Another step toward a molecular computer
A team of UCLA and Caltech chemists has brought us a step closer to the creation of a computer operating at the molecular level. The researchers, led by Scottish nanoscience pioneer Sir Fraser Stoddart*, recently demonstrated a 160-kilobit memory device that can store information via reconfigurable molecular switches.
In a paper (subscription required) published recently in the journal Nature, the group describes the fabrication and operation of a large-scale memory device based on a series of criss-crossing nanowires arranged in a square matrix. Sitting at each crossing point of the array, and serving as the actual storage element, are some 300 bistable rotaxane molecules sandwiched between the nanowire layers.
A rotaxane is a molecular structure in two parts which do not chemically interact, and consists of a ring and axis in a dumbbell shape. The molecule can act as a binary switch if the ring is induced to move from one end of the axis to the other via an electrical impulse.
William Dichtel, who divides his time between the Stoddart group at UCLA and that of James Heath at Caltech, views the new memory device as both a molecular electronic circuit, and a working, silicon-based circuit patterned at a density far beyond what has been achieved before.
‘There is still much work to be done,’ says Dichtel. ‘We’d like to develop molecules that can be switched many thousands of times, have higher on-off ratios, and can store information indefinitely without needing to be rewritten.’
Dichtel and his colleagues have looked at how subtle changes in the structure of the rotaxane molecule affect the characteristics of the memory device, and understanding this is one of the keys to achieving the stated goal.
The motivation behind this research was not just to build a large scale, ultra-dense memory circuit, says Dichtel, but also to learn how to work with high precision at the macromolecular scale. ‘This is a really enabling capability, and the Heath group is currently exploiting it for many other applications, including logic gates, high performance thermoelectric materials, nano-fluidics circuits for peptide sequencing, and silicon nanowire sensor devices, to name a few.’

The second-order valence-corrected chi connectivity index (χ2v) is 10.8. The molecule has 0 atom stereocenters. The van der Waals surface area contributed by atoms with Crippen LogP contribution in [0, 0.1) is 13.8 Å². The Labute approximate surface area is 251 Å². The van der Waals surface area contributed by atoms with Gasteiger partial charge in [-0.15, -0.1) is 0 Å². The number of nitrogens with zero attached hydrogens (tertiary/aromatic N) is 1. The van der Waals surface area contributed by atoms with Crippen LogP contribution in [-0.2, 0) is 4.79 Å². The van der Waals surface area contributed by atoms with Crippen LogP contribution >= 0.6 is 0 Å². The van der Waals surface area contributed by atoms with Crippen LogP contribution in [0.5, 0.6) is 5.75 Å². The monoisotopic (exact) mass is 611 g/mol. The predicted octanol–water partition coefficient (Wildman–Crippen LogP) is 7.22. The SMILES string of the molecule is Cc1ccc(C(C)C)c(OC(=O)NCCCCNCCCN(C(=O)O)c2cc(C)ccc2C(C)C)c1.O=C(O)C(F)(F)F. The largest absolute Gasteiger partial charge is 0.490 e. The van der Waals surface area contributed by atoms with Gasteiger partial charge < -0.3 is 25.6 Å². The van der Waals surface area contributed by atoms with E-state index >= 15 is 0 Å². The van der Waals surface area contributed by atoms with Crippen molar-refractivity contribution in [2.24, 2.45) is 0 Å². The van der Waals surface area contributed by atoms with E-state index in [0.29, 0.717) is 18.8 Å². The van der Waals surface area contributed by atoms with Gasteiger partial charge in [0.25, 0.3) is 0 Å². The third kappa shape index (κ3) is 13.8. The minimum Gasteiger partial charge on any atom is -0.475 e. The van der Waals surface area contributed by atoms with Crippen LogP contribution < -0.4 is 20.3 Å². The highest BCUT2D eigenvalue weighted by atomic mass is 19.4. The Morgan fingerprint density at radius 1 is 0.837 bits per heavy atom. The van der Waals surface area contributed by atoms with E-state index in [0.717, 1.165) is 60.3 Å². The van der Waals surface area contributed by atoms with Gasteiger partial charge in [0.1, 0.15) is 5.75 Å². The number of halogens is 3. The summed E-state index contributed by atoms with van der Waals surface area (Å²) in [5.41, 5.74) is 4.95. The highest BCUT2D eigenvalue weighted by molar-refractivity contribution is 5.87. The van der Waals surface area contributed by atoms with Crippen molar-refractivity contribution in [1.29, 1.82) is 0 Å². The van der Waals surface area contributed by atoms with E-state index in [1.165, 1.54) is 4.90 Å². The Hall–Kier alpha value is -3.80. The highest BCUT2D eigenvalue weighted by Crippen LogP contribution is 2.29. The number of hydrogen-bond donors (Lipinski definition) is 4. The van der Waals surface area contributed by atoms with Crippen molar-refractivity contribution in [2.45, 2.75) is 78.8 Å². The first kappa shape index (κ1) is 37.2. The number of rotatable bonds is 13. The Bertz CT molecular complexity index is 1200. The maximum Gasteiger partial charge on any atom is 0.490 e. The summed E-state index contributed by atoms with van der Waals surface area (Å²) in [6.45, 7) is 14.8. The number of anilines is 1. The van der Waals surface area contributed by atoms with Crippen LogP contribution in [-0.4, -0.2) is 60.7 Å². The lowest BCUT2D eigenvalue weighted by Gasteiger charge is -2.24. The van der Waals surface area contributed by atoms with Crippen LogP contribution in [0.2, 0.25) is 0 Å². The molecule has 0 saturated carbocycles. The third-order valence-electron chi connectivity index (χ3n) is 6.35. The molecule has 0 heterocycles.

The molecular memory device was fabricated at a density of 1011 bits cm-2, which, according to Stoddart, is that predicted for commercial memory devices in the year 2020. Density is likely to be limited by the size of the nanowires rather than the rotaxane structures. In the current study, the wires were 16 nm in diameter, with a centre-to-centre spacing of 33 nm, resulting in a memory cell size of 0.0011 µm2.
Heath’s group has fabricated arrays of 7.5 nm diameter wires spaced 15 nm apart, giving an order-of-magnitude increase in bit density over the device described in the Nature paper. But it need not stop there, and Dichtel says that it may eventually prove possible to stack a number of two dimensional arrays on top of one another.
Computer memory may be the most obvious application for the nanowire and rotaxane-based device, but such switches have potential application also in nano-mechanical devices and molecular machines. For example, compounds related to rotaxane mimic the actuation of natural muscle tissue. Dichtel adds: ‘We have also developed related molecular switches for use as drug delivery vehicles, and studied a variety of light-powered switches that might ultimately be able to convert sunlight into mechanical or chemical energy.’
There are a number of scientific and engineering challenges that need to be addressed before the type of memory device described here can become practical, but molecular electronics is clearly a field to watch very closely.
* Sir Fraser was knighted in December 2006 by Queen Elizabeth II for services to chemistry and molecular nanotechnology.
Figure: Graphical representation of the rotaxane structure used in experimental molecular memory devices. Taken from the Wikipedia page on rotaxane.
Article first published in Nanomaterials News.